The Auntie Network

What Does Marriage Mean To Millennials

Millennials and Marriage - The dynamics are changing, and how.

Not long ago, marriage used to be an economic arrangement, but times have changed, and since then it has come a long way from what it was during the times of our grandparents and parents. When compared to earlier generations, millennials, if they do choose marriage at all, are marrying at a much older age, and after much thought.

The millennial generation has brought about an entirely new way of looking at love and the union of marriage in and of itself. Many millennials are waiting and planning to be more strategic in other aspects of their life, like their career and financial future, while also pursuing personal values like politics, education, and career.

It is safe to state that millennials have put their own spin on what it means to be married. The need to find the perfect partner and companionship that isn’t conventional like the older generation makes millennials wait and evaluate. Taking more time to find the right partner and prioritize financial success is causing millennials to marry later in life compared to previous generations. The median age of first marriage in the U.S. is 27 for millennial women and 29 for millennial men. 

Though a lot might have seemed to change since the older generations, the ethos of marriage remains the same: the union of souls and meaningful companionship for a lifetime. 

Marriage has transcended through time, the need to get married to satisfy society has diminished, and millennials are looking for companionship that is based on compatibility and other critical factors that may not necessarily have been a deal breaker in the past. 

Millennials are redefining when to get married and what it means to them. While they wait longer to get married, millennials are ultimately gaining valuable experience to build stronger and more successful relationships with a basis of understanding, compassion, and shared values.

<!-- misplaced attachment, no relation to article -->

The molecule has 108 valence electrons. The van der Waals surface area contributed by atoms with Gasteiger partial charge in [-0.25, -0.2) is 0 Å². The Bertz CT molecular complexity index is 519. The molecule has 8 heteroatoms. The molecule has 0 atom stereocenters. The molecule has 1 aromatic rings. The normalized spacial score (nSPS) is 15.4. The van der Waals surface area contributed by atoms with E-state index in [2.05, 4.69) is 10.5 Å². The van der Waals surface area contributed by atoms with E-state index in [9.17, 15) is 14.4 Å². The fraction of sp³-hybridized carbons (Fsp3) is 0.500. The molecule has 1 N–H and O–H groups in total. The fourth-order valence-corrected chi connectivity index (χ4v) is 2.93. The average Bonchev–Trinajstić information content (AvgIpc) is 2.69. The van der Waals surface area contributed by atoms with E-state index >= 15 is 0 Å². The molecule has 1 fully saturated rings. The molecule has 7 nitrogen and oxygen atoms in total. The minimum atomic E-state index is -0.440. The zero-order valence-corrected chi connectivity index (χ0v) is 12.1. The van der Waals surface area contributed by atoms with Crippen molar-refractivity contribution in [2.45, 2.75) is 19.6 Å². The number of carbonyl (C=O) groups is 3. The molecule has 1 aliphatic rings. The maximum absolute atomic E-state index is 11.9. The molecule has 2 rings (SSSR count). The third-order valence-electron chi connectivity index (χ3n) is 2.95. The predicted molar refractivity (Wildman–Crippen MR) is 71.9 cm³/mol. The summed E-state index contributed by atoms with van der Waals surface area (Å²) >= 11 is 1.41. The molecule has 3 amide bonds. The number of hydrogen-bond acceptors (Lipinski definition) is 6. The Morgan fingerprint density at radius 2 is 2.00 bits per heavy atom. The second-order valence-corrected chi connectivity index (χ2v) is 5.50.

Marriage trends have evolved over the years and Millennials have their own perception of marriage that is not necessarily in line with the conventional norms.

  • Choosing a partner later in life 
  • Choosing a partner not necessarily from the same economic and social background
  • Letting parents try their hands at finding them a life partner
  • Being more open to economic roles 
  • Testing the waters of marriage through various compatibility-based tests 

Another growing trend among the millennial generation is being open to dating apps that involve families, where parents are constantly looking for real matches for their kids. In the times of Tinder where dates fizzle out faster than ever, and the need for meaningful companionship arises, millennials are open to the idea of letting their family evaluate life partners. Indian Americans specifically have opened up avenues for such family dating apps to find suitable matches based on various criteria. The fact that family is involved, takes the seriousness up a notch, and finding eligible matches by the community gets easier. 

As far as stats are concerned, this mode seems to be working favorably for millennials where a number of millennials are finding partners who seem compatible with them on various levels. 

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